DPP-based programs offered online can increase access to a cost-effective lifestyle intervention to millions of adults with prediabetes or who are at high risk for cardiovascular disease. In addition to improving health outcomes, such an intervention can provide a positive return on investment for payers. Prevent is a registered trademark of Omada Health Inc. Funding for this study was provided by Omada Health Inc, who provided raw data for analysis and reviewed the draft of this manuscript.

The study sponsor approved the study design developed by T. Data provided by study sponsor was analyzed solely by F. This file is available for download as a Microsoft Word document. Click here to view.

The opinions expressed by authors contributing to this journal do not necessarily reflect the opinions of the U. Prev Chronic Dis ; National Center for Biotechnology Information , U. Journal List Prev Chronic Dis v. Prev Chronic Dis. Published online Jan Author information Copyright and License information Disclaimer. Corresponding author. Telephone: Email: moc. Copyright notice. This article has been cited by other articles in PMC. Abstract Introduction We calculated the health and economic impacts of participation in a digital behavioral counseling service that is designed to promote a healthful diet and physical activity for cardiovascular disease prevention in adults with prediabetes and cardiovascular disease risk factors Prevent, Omada Health, San Francisco, California.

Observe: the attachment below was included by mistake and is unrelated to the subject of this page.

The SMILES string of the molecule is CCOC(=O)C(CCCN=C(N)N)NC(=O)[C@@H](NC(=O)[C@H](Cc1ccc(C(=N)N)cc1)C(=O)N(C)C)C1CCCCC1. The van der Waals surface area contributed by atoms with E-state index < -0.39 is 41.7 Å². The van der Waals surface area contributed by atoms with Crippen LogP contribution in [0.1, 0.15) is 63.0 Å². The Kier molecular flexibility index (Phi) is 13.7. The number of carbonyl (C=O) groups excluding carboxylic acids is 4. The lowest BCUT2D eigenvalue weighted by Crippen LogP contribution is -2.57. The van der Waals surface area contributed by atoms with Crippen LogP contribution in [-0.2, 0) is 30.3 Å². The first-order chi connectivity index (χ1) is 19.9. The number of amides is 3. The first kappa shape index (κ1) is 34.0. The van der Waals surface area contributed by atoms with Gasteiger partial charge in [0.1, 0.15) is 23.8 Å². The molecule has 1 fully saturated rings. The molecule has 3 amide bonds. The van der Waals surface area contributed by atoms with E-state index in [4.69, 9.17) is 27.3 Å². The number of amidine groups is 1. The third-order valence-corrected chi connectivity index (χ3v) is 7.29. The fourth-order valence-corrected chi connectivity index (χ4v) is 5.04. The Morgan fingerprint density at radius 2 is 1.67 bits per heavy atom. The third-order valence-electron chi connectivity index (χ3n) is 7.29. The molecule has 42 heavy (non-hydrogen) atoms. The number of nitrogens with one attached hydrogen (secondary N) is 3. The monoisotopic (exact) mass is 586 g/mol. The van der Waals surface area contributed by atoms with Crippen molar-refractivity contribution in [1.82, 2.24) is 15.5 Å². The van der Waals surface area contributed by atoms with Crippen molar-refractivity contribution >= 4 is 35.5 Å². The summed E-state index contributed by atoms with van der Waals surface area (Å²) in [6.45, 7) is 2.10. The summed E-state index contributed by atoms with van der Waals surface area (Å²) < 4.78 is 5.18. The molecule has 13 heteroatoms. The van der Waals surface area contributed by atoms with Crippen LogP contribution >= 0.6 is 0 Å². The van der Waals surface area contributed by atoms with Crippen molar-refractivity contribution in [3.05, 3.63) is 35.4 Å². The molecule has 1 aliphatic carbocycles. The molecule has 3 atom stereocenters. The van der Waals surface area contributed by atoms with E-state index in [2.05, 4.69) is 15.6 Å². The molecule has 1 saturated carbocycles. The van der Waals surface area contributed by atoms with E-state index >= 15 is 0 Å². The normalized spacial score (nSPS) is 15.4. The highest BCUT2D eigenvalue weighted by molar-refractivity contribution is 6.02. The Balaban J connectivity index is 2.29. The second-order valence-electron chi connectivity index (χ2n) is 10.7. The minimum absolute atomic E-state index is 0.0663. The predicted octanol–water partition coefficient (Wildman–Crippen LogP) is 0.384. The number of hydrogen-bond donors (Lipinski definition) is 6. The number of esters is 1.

Results The return-on-investment break-even point was 3 years in both populations. Conclusion Digital Behavioral Counseling provides significant health benefits to patients with prediabetes and cardiovascular disease and a positive return on investment.

Methods We used a previously published microsimulation model of the economic and clinical benefits of disease prevention 8 — 10 to calculate return on investment associated with participation in a digital behavioral counseling program with 2 components, Prevent and Sustain, Omada Health, San Francisco, California. Correspondingly, we derived and analyzed 3 populations: Population with prediabetes. Open in a separate window.